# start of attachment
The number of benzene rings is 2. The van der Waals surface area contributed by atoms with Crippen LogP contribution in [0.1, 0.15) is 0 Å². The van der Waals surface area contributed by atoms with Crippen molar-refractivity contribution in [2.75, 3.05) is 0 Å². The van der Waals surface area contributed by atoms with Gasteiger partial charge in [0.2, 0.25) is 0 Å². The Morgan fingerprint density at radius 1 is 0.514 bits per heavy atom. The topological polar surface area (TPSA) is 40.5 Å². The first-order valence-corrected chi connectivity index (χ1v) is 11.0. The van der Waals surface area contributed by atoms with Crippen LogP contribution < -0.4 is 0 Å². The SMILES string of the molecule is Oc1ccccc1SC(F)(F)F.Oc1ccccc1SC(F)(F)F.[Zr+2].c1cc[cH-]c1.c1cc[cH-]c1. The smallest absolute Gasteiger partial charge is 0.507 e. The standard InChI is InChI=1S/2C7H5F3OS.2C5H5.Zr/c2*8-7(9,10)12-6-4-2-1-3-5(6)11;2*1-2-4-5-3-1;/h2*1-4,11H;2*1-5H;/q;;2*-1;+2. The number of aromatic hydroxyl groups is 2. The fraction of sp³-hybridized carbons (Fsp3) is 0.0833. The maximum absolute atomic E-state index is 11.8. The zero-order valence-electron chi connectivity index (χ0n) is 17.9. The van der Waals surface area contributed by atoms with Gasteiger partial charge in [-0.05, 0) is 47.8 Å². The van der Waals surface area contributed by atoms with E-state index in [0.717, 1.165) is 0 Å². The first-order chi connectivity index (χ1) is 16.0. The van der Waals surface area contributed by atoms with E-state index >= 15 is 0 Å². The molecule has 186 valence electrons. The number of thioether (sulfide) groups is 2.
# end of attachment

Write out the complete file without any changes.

The number of benzene rings is 2. The van der Waals surface area contributed by atoms with Crippen LogP contribution in [0.1, 0.15) is 0 Å². The van der Waals surface area contributed by atoms with Crippen molar-refractivity contribution in [2.75, 3.05) is 0 Å². The van der Waals surface area contributed by atoms with Gasteiger partial charge in [0.2, 0.25) is 0 Å². The Morgan fingerprint density at radius 1 is 0.514 bits per heavy atom. The topological polar surface area (TPSA) is 40.5 Å². The first-order valence-corrected chi connectivity index (χ1v) is 11.0. The van der Waals surface area contributed by atoms with Crippen LogP contribution < -0.4 is 0 Å². The SMILES string of the molecule is Oc1ccccc1SC(F)(F)F.Oc1ccccc1SC(F)(F)F.[Zr+2].c1cc[cH-]c1.c1cc[cH-]c1. The smallest absolute Gasteiger partial charge is 0.507 e. The standard InChI is InChI=1S/2C7H5F3OS.2C5H5.Zr/c2*8-7(9,10)12-6-4-2-1-3-5(6)11;2*1-2-4-5-3-1;/h2*1-4,11H;2*1-5H;/q;;2*-1;+2. The number of aromatic hydroxyl groups is 2. The fraction of sp³-hybridized carbons (Fsp3) is 0.0833. The maximum absolute atomic E-state index is 11.8. The zero-order valence-electron chi connectivity index (χ0n) is 17.9. The van der Waals surface area contributed by atoms with Gasteiger partial charge in [-0.05, 0) is 47.8 Å². The van der Waals surface area contributed by atoms with E-state index in [0.717, 1.165) is 0 Å². The first-order chi connectivity index (χ1) is 16.0. The van der Waals surface area contributed by atoms with E-state index >= 15 is 0 Å². The molecule has 186 valence electrons. The number of thioether (sulfide) groups is 2.